BBVA API Market
Treasury management is a critical accounting element for companies, especially small ones. Having a good balance in cash flow transactions – so that they are as well controlled as possible – is crucial for good accounting health. That is why the accounting area is always balancing accounts.
The company’s treasury is responsible for ensuring that funds are available to pay employees and suppliers, either through cash from positive cash flows or from available sources of financial liquidity. Automating this process with tools such as Business Accounts is useful for successfully balancing the books.
The main objective of a company’s cash flow is to avoid defaulting on payments while minimizing accounting risk (for example, avoiding running out of funds when paying in a timely fashion) or avoiding losses due to opportunity cost (not investing due to lack of funds).
If the treasury area represents the traffic lights for the company’s finances, shortages of funds are the crashes it is trying to avoid. That is why this part of the company is responsible for balancing inflows and outflows, making decisions such as reducing costs and cutting back when cash flow shrinks, or allocating some monthly funds to projects.
The balance is delicate: it is as dangerous for the net cash position to be positive for several months as it is for it to be negative. An SME that slowly runs out of money is in poor accounting health, but so is one that only accumulates capital without investing or finding other uses for it.
The former leads to accounting collapse if it continues, ending in a scenario where the company can no longer pay its debts and becomes insolvent. But the latter leads to a lack of development by not adapting to new market conditions (e.g. investing in more efficient equipment) while other companies that do allocate funds to innovation will eventually overtake it.
The optimal scenario is one in which inflows and outflows of funds are balanced, with no ‘droughts’ or ‘flooding’, to use a visual metaphor. But it is perfectly normal and natural for cash flows to be negative at particular times (particularly for startups and at times of investment and expansion) and for there to be months with positive flows that aren’t reinvested.
All this requires precious time, to coordinate all the payments and collections, negotiate loan terms suitable for the company’s position, understand when we can relax payment terms for a customer or when we need to be more aggressive, and to know when it is a good time to invest some of our surplus capital, and even to invest when there isn’t any.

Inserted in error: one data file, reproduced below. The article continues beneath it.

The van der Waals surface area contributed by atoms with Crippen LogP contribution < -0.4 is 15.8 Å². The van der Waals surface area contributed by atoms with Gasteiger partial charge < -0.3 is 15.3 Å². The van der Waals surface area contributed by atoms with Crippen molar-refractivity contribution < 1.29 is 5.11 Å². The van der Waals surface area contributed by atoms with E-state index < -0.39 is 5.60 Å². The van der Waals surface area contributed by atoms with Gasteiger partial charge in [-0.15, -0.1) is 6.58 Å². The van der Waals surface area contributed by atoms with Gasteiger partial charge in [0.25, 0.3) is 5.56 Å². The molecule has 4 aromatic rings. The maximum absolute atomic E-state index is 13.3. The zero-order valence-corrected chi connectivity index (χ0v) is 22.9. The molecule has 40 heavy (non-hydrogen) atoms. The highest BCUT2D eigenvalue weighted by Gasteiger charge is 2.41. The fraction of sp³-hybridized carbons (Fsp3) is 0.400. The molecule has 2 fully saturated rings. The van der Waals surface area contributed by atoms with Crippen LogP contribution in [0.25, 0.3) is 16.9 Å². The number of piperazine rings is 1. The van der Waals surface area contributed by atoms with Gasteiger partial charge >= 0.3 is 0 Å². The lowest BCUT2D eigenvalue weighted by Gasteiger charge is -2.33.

The cases and situations are endless, but all of the variables and possible scenarios involving treasury management are based on managing the balance between payments and collections. In other words, balancing average monthly inflows with average monthly outflows.
For example, if a small SME’s income is around €200,000 give or take €10,000, it is highly advisable that indirect costs — those that have to be paid for existing, not what it owes (debts) or its operating costs (direct costs) — should be nowhere near that figure, mainly as a way of anticipating scenarios where there is no revenue or financial capacity.
Many SMEs are swamped with information and put off addressing this until problems appear. Clearly, they risk running out of liquidity due to a lack of foresight or being overtaken by market disruptions that they didn’t see coming. Tools such as BBVA API_Market’s APIs can help reduce these issues.
BBVA API_Market offers all kinds of tools that can be integrated into a company’s business. Business Accounts was created to automate treasury management, manage collections and payments and ensure that ledger 43 (known as AEB 43 because of its position in the Spanish Banking Association rulebook) is updated.
At the technical level, ledger 43 is a specific format for accounting fields. It is crucial for managing companies seeking access to banking products such as loans and credit facilities, as well as changing their conditions, extending them and repayments. It provides an X-ray of the banking situation for internal and external purposes.
The Business Accounts tool can be integrated into your management systems, with the main objective of detecting accounting errors by being able to perform banking reconciliation whenever you want, not just once a day, as is traditional without such resources.
Automatic accounting reconciliations whenever we need them make it much easier to identify and resolve accounting errors in our bank accounts and our own records. Some of the most common errors identified through this format include duplicated entries, entries that were not made and entries where decimal points moved or the numbers were entered incorrectly, posting €234.00 euros when it should be €324.00, for example.
Being able to analyze accounts and detect these errors is the first step in adjusting the balance of our payments and collections to healthy accounting. If you can’t measure it you can’t improve it. When you have done this homework, you can make decisions about withholding payments until you have sufficient liquidity or repaying debts as soon as inflows permit.
Recent years have seen notable advances in the international payment system, and corporate cash flow is just one aspect of this new paradigm. Mobility and 24/7 access to real-time information, rather than being an added value, are now a requirement for most workers.
Bank statements are a key element in ensuring the integrity of cash information. APIs make it easy to integrate with companies' ERPs, as well as to reduce costs and provide information in a timely way.